Though retail is in a constant state of change (and we’re losing big retailers like Sears), there are plenty of companies innovating in this space. This is part 3 of our “Rebirth of Retail” series. See Part 1 and Part 2.
In this installment, we look at Sephora’s constant reinvention and experimentation in the retail space as a great example of techniques any retailer can use.
Owned by the French luxury conglomerate LVMH, Sephora and has more than two thousand stores all over the world and the retailer has proven itself nothing if not resilient in the face of major upheaval in the retail sector.
Walk inside a Sephora store and take a look around, what do you see? A clean, black and white aesthetic, uncluttered aisles, and shoppers of varying demographics trying out their purchases before buying. It may look casual at first glance, but beneath the surface careful attention is being paid to market segmentation: appealing to professionals with clean design and clear organization, to various demographic groups with easy-to-access product, and above all a strategic directive to reach trendy consumer who don’t mind paying a premium price for their makeup, skincare and hair products. In an industry dominated by drugstores on the low end and department stores on the high end, Sephora can be seen as a democratizing influence, so long as you realize the demographic characteristics they cherish are carefully established and catered to by the company.
The takeaway: know your customer and what motivates him or her to purchase with you.
Fragmentation of Influence
The look and feel a Sephora store aligns perfectly with the fragmentation of influence we see all over the retail landscape. So-called “expert” opinions are eschewed for those of friends, YouTube tutorial stars and Instagram influencers. More than that, consumers want to see for themselves, so Sephora goes the extra mile to make their retail environment experiential, including some digital integrations that offer customers recommendations on the perfect shade or scent. Shoppers come to Sephora knowing they can escape the “hard sell” that might have been present in their parents’ retail experience.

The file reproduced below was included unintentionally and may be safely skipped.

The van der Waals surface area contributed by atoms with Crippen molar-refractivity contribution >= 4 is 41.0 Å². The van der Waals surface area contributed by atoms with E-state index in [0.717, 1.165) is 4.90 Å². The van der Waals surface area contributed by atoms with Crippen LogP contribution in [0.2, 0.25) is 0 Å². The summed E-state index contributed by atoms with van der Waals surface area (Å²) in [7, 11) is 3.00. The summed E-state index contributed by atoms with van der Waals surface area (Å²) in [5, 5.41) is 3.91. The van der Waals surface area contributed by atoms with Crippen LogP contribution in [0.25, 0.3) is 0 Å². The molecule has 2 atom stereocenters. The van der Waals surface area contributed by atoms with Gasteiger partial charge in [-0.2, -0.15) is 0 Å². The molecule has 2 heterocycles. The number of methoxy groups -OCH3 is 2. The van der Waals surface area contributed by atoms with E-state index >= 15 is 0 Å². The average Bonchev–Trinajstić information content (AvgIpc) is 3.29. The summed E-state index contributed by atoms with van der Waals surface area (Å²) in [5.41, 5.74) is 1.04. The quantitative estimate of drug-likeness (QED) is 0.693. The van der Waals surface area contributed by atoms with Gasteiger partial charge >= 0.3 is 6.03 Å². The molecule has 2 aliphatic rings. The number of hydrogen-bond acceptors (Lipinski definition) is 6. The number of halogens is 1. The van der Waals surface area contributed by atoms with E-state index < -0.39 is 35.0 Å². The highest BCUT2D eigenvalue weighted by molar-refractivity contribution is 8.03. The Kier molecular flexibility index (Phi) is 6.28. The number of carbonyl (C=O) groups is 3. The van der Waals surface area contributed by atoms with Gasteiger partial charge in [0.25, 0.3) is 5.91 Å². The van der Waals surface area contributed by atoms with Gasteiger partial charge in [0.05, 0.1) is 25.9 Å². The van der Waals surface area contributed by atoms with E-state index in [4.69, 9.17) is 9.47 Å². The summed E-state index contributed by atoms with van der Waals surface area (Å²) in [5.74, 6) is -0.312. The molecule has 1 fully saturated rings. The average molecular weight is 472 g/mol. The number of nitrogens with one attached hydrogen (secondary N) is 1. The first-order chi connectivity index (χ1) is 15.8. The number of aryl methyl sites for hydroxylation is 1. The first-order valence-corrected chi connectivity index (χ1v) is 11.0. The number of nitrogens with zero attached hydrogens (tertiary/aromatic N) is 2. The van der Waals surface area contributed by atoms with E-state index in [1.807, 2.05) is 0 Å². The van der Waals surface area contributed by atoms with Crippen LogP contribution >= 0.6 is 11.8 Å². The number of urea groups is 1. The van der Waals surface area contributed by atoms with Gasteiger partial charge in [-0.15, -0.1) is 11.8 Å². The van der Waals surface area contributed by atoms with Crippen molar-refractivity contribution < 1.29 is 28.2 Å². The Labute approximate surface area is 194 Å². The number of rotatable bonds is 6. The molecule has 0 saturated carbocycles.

The takeaway: encourage sampling of your product whenever and however you can.
State of Play
While there is some brand continuity going on behind the scenes (more on that in a second), Sephora certainly follows the mold of retail experiences like Apple’s where they encourage an environment of “play” in-store. End caps are stocked with disposable wipes, styling products and trashcans, and customers are invited to linger on lunch hours and breaks and spend quality time with the product.
The takeaway: create experiential store experiences where customers can really “see themselves” using your product in a variety of different ways.
A significant portion of the floor space (and some of the most valuable real estate) is devoted to LVMH’s brands like Make Up For Ever, Fresh, Benefit, Givenchy, Guerlain and Dior. But it’s a testament to the strategic planning of the parent company that few consumers realize this. Where once retail experiences were austere and branded, Sephora demonstrates that a little diversity isn’t necessarily a bad thing.
The takeaway: don’t be afraid to intersperse your product with other complimentary products to further cement your presence in the lives of your customer.
Turn customers into “ambassadors”
Aligned with their constant experimentation with the line between digital and in-store experiences, Sephora has put a strong push behind their “Beauty Insider Community.” Shoppers are encouraged to create a profile and get answers to their questions and find inspiration from the reviews of other users. By building a community of users who feed off of each others’ insights and experiences, Sephora can also count on this user group to become “brand ambassadors,” working both online and in real life to extend the brand into the consciousness of ever expanding circles of new customers.
The takeaway: provide customers with an online outlet to express ideas, questions and feedback equals a much more engaged consumer.
While constantly innovating and evolving, Sephora is a prime example of how powerful retail still is for brands who are invested reinventing the experience.